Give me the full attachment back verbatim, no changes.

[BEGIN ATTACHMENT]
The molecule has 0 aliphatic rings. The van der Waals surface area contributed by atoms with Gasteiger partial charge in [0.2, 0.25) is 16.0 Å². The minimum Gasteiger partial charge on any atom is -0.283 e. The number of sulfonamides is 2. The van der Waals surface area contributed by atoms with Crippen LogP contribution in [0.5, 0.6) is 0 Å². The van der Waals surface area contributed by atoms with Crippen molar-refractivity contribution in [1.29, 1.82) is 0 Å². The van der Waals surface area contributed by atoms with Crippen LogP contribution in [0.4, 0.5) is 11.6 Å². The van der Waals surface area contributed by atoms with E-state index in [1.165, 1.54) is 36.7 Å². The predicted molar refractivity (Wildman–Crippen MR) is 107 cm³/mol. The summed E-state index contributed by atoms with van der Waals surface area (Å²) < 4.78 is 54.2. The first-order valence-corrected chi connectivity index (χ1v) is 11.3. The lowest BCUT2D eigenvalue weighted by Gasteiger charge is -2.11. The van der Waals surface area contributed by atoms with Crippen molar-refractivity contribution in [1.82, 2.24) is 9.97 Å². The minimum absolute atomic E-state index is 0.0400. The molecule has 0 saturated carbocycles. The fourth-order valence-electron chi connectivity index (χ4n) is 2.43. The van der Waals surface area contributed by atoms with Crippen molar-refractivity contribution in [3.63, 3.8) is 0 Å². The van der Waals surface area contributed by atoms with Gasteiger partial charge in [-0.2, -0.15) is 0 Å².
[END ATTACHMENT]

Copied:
The molecule has 0 aliphatic rings. The van der Waals surface area contributed by atoms with Gasteiger partial charge in [0.2, 0.25) is 16.0 Å². The minimum Gasteiger partial charge on any atom is -0.283 e. The number of sulfonamides is 2. The van der Waals surface area contributed by atoms with Crippen LogP contribution in [0.5, 0.6) is 0 Å². The van der Waals surface area contributed by atoms with Crippen molar-refractivity contribution in [1.29, 1.82) is 0 Å². The van der Waals surface area contributed by atoms with Crippen LogP contribution in [0.4, 0.5) is 11.6 Å². The van der Waals surface area contributed by atoms with E-state index in [1.165, 1.54) is 36.7 Å². The predicted molar refractivity (Wildman–Crippen MR) is 107 cm³/mol. The summed E-state index contributed by atoms with van der Waals surface area (Å²) < 4.78 is 54.2. The first-order valence-corrected chi connectivity index (χ1v) is 11.3. The lowest BCUT2D eigenvalue weighted by Gasteiger charge is -2.11. The van der Waals surface area contributed by atoms with Crippen molar-refractivity contribution in [1.82, 2.24) is 9.97 Å². The minimum absolute atomic E-state index is 0.0400. The molecule has 0 saturated carbocycles. The fourth-order valence-electron chi connectivity index (χ4n) is 2.43. The van der Waals surface area contributed by atoms with Crippen molar-refractivity contribution in [3.63, 3.8) is 0 Å². The van der Waals surface area contributed by atoms with Gasteiger partial charge in [-0.2, -0.15) is 0 Å².